Battles - The Attempt on Achi Baba, 1915

British soldier napping on a bed of shells at GallipoliMediterranean Expeditionary Force Commander-in-Chief Sir Ian Hamilton had set the capture of Achi Baba as a stated priority for operations during the Allied landing at Cape Helles on 25 April 1915.

Achi Baba was a prominent hill feature offering a commanding panorama of the Allied beachhead at Cape Helles and was therefore highly placed on the Allied list for seizure.  Hamilton and his local Helles commander Aylmer Hunter-Weston had thereafter initiated repeated attempts upon the hill feature and the local village of Krithia.

Aside from the chaotic landing attempt itself three battles had been fought at Krithia in April, May and June 1915.  All had ended in failure to secure the village or the hill.  On 28 June a further attempt, the Battle of Gulley Ravine, had similarly failed - as ever with the loss of heavy casualties.  Hunter-Weston nevertheless pressed Hamilton to allow him to try once more in mid-July.

Sir Ian HamiltonMany present-day historians have questioned the actual tactical value of the hill falling into Allied hands.  At the time however both the Commander-in-Chief and his local VIII Corps commander were in no doubt of its worth.

Thus on 12 July 1915 a final attempt was made to seize Achi Baba, Hunter-Weston having benefited from the provision of an additional division of men.  Unfortunately the attack proved unsuccessful - barely 350 yards gained - and following two days of pointless fighting Hunter-Weston called off the attempt.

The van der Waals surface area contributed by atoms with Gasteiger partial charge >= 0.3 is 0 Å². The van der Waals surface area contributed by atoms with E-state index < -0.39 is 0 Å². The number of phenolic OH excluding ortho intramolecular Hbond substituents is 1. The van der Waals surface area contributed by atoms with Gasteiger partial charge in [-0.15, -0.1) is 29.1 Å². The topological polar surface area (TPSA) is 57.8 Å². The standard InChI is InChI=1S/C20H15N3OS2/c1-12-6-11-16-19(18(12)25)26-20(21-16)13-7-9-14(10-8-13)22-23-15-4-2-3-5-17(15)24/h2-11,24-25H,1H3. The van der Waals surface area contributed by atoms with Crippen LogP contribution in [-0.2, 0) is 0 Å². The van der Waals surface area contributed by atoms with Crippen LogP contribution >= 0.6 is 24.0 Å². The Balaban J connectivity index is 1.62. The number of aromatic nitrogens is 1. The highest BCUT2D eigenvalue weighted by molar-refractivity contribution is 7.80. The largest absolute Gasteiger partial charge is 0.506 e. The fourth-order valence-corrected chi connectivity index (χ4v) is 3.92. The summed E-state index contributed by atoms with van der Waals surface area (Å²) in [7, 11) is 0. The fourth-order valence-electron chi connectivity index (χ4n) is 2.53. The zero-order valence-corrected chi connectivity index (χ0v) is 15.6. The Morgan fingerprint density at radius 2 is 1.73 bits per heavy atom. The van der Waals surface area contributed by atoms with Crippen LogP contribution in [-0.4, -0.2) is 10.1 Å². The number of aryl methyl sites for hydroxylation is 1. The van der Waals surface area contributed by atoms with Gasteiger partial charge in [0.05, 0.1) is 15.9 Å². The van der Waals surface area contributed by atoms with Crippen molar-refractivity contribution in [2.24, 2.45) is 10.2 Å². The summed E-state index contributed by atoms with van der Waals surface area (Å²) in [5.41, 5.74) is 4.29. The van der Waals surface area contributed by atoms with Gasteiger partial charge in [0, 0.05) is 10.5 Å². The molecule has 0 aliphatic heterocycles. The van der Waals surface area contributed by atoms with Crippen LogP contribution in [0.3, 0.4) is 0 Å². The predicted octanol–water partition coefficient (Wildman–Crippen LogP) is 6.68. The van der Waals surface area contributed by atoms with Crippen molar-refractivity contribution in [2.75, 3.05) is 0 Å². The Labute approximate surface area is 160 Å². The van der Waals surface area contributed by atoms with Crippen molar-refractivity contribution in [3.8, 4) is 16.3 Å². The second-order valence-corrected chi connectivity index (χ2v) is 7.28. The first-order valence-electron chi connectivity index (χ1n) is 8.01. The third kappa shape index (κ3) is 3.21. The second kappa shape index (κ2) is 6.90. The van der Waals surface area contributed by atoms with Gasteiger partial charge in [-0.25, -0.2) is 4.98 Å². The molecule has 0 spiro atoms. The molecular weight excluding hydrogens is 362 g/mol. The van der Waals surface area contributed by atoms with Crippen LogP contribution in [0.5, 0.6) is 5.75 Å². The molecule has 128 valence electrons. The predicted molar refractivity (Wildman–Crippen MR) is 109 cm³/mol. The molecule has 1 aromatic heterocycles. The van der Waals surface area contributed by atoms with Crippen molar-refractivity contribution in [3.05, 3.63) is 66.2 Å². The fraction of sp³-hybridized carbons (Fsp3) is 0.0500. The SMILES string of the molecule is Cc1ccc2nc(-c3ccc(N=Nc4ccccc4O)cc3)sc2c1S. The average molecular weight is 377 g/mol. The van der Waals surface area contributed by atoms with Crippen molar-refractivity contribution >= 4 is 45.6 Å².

As was the norm with operations from Helles casualties were inordinately high.  The Allies incurred 4,000 casualties and the Turkish force rather more, 10,000.  For all that the Turkish force suffered twice as heavily the encounter nevertheless ended with possession of Achi Baba remaining in Turkish hands.

Allied operations henceforth were chiefly sited further north at Anzac Cove and at Suvla Bay.

To view maps detailing the progress of the Gallipoli campaign click here; and here; and here; and here.

Photographs courtesy of Photos of the Great War website

"Toc Emmas" was slang for trench mortars.

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